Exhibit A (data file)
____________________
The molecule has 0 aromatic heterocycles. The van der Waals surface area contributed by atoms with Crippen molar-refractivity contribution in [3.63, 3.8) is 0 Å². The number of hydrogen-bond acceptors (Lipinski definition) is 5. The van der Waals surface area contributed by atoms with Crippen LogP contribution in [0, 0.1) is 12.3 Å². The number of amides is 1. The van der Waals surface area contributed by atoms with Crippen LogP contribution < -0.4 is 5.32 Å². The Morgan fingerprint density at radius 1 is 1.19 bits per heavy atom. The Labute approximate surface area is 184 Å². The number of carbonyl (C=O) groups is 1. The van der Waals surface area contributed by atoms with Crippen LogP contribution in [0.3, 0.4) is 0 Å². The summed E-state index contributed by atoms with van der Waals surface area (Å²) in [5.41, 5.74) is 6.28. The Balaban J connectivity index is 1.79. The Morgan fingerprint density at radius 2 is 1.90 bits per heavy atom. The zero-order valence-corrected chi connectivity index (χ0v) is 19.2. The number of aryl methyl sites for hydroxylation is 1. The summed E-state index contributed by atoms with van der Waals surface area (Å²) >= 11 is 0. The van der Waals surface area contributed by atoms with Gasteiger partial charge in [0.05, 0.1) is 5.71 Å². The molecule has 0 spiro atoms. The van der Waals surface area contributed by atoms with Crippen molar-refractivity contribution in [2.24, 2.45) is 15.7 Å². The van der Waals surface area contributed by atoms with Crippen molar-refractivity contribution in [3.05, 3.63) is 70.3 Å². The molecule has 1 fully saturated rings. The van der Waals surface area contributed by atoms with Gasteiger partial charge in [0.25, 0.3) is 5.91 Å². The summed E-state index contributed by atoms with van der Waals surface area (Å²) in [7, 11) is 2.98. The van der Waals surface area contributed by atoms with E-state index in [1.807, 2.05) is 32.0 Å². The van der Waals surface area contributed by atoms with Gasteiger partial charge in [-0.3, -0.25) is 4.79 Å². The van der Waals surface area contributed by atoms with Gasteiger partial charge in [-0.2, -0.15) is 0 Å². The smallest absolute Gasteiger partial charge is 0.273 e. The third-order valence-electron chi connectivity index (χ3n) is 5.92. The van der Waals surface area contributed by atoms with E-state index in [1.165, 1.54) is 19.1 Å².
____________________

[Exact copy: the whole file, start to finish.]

The molecule has 0 aromatic heterocycles. The van der Waals surface area contributed by atoms with Crippen molar-refractivity contribution in [3.63, 3.8) is 0 Å². The number of hydrogen-bond acceptors (Lipinski definition) is 5. The van der Waals surface area contributed by atoms with Crippen LogP contribution in [0, 0.1) is 12.3 Å². The number of amides is 1. The van der Waals surface area contributed by atoms with Crippen LogP contribution < -0.4 is 5.32 Å². The Morgan fingerprint density at radius 1 is 1.19 bits per heavy atom. The Labute approximate surface area is 184 Å². The number of carbonyl (C=O) groups is 1. The van der Waals surface area contributed by atoms with Crippen LogP contribution in [0.3, 0.4) is 0 Å². The summed E-state index contributed by atoms with van der Waals surface area (Å²) in [5.41, 5.74) is 6.28. The Balaban J connectivity index is 1.79. The Morgan fingerprint density at radius 2 is 1.90 bits per heavy atom. The zero-order valence-corrected chi connectivity index (χ0v) is 19.2. The number of aryl methyl sites for hydroxylation is 1. The summed E-state index contributed by atoms with van der Waals surface area (Å²) >= 11 is 0. The van der Waals surface area contributed by atoms with Gasteiger partial charge in [0.05, 0.1) is 5.71 Å². The molecule has 0 spiro atoms. The van der Waals surface area contributed by atoms with Crippen molar-refractivity contribution in [2.24, 2.45) is 15.7 Å². The van der Waals surface area contributed by atoms with Crippen molar-refractivity contribution in [3.05, 3.63) is 70.3 Å². The molecule has 1 fully saturated rings. The van der Waals surface area contributed by atoms with Gasteiger partial charge in [0.25, 0.3) is 5.91 Å². The summed E-state index contributed by atoms with van der Waals surface area (Å²) in [7, 11) is 2.98. The van der Waals surface area contributed by atoms with E-state index in [1.807, 2.05) is 32.0 Å². The van der Waals surface area contributed by atoms with Gasteiger partial charge in [-0.3, -0.25) is 4.79 Å². The van der Waals surface area contributed by atoms with Gasteiger partial charge in [-0.2, -0.15) is 0 Å². The smallest absolute Gasteiger partial charge is 0.273 e. The third-order valence-electron chi connectivity index (χ3n) is 5.92. The van der Waals surface area contributed by atoms with E-state index in [1.165, 1.54) is 19.1 Å².